This beautiful flower not only brings hope for the coming spring, but has been found to be a source of hope for Alzheimer sufferers. Alzheimer’s is a poorly understood neurodegenerative condition that seriously impacts the elderly population with symptoms including memory loss and a lack of responsiveness to the environment.
Galantamine, a medicine widely used in the treatment of Alzheimer’s, was first isolated in the snowdrop plant (Heinrich, M., 2018). Since then, galantamine has been obtained from other members of the plant family amaryllis. Subsequent, studies have shown that galantamine based drugs have improved cognitive function in patients with Alzheimer’s (Heinrich, M., 2018), and for over 40 years snowdrop and its familial species have been used to treat neurological conditions. It is therefore very fitting that a flower universally associated with hope has provided a key medicine in the fight against dementia.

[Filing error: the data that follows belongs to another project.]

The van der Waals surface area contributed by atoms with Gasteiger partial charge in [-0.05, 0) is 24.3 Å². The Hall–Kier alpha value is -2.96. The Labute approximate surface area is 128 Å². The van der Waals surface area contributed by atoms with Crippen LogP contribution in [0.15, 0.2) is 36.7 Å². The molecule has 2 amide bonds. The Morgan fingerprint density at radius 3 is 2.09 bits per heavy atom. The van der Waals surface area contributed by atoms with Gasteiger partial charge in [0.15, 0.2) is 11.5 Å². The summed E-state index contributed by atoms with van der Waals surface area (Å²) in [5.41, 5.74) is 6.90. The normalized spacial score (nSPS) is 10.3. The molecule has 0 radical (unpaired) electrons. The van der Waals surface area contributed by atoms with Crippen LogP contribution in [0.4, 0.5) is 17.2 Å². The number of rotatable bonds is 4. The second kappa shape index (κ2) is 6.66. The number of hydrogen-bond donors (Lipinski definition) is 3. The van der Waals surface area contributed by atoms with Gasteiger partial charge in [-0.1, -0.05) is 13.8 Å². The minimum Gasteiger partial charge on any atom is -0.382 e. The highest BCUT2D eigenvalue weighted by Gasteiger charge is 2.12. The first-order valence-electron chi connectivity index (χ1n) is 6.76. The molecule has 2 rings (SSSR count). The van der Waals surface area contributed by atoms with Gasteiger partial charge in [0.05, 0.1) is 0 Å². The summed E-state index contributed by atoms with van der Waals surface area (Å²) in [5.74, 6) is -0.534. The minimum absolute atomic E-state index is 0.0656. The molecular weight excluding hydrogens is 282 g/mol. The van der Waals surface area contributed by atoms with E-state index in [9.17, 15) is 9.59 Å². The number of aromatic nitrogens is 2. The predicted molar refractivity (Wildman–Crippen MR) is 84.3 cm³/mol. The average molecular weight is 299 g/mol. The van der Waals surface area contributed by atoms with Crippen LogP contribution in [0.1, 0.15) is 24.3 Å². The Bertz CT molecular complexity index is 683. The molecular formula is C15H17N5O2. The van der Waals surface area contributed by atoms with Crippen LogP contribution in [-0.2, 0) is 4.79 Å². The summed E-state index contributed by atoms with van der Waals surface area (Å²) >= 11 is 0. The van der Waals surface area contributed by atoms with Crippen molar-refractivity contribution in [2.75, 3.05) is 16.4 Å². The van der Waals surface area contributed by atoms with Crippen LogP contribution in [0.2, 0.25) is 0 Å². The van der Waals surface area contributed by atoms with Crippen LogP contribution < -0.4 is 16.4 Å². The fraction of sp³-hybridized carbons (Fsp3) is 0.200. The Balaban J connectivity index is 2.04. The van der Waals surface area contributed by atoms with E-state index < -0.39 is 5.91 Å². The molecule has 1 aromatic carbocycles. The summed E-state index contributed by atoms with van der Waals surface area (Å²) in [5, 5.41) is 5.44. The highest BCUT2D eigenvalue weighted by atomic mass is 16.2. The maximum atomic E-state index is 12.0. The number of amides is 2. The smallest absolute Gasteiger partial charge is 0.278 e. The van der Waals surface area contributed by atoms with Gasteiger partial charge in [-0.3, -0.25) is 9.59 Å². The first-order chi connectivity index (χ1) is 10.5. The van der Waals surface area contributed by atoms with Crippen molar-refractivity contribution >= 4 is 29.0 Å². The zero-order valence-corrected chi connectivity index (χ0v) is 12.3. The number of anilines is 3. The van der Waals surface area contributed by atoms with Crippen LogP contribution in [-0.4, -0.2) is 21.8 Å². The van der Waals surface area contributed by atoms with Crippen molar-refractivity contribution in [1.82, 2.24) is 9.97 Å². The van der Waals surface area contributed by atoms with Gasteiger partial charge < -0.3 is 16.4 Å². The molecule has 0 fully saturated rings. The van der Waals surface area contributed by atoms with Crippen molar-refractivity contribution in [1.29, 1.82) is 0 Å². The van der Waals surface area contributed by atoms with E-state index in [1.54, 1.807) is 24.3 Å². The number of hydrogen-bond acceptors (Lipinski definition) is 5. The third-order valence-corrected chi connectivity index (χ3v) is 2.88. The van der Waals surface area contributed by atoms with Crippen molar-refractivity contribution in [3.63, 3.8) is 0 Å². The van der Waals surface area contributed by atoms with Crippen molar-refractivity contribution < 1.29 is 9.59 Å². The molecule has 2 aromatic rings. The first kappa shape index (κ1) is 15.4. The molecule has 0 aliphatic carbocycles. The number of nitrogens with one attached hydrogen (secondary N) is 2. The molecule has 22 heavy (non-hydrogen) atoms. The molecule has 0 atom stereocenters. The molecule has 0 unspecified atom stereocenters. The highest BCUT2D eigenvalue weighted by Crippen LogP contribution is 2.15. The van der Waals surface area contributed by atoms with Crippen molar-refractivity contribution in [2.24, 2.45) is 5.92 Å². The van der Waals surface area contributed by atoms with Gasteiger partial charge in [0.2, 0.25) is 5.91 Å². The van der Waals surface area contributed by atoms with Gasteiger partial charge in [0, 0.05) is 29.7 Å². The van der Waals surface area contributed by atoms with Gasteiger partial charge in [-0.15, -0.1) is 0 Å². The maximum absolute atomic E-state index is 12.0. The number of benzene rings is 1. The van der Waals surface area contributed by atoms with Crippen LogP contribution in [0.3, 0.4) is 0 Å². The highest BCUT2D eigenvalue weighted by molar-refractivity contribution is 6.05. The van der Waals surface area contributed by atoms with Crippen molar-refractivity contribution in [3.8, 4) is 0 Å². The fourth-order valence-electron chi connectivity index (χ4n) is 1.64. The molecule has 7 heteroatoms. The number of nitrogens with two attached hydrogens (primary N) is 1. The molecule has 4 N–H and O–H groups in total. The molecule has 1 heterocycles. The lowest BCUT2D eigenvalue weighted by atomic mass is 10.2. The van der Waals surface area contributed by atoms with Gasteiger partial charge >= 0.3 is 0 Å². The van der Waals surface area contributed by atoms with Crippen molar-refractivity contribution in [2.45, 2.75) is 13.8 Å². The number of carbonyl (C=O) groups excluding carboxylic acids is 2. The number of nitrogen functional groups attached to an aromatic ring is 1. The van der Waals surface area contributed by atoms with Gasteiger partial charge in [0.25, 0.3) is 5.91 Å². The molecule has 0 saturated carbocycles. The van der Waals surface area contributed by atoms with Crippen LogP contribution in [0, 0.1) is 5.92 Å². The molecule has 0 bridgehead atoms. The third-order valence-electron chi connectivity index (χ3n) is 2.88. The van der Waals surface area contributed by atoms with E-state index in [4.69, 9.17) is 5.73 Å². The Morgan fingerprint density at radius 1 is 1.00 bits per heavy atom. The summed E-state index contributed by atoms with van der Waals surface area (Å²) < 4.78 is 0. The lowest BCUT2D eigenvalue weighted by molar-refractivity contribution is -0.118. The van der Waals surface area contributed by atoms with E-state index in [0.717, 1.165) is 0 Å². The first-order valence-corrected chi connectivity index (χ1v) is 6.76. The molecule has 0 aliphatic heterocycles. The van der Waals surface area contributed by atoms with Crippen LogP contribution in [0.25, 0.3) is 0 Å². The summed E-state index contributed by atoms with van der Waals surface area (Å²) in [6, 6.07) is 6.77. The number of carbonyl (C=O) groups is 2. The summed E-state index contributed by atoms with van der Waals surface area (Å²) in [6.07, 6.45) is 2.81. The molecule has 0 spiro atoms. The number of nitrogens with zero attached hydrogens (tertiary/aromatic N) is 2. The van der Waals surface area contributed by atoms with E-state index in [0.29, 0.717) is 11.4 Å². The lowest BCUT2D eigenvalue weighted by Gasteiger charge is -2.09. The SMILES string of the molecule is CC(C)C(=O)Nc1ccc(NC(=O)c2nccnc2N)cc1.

Woodlandtrust.org.uk. (2018). [online] Available at: https://www.woodlandtrust.org.uk/visiting-woods/trees-woods-and-wildlife/plants-and-fungi/woodland-wildflowers/snowdrop/
Crook, V. & Davis, A.P. 2011. Galanthus nivalis. The IUCN Red List of Threatened Species 2011: e.T162168A5551773. http://dx.doi.org/10.2305/IUCN.UK.2011-1.RLTS.T162168A5551773.en.
Heinrich, M., 2018. PJ Online| Christmas 2004 (Snowdrops: the heralds of spring and a modern drug for Alzheimer’s disease). Stroke, 13, p.57.
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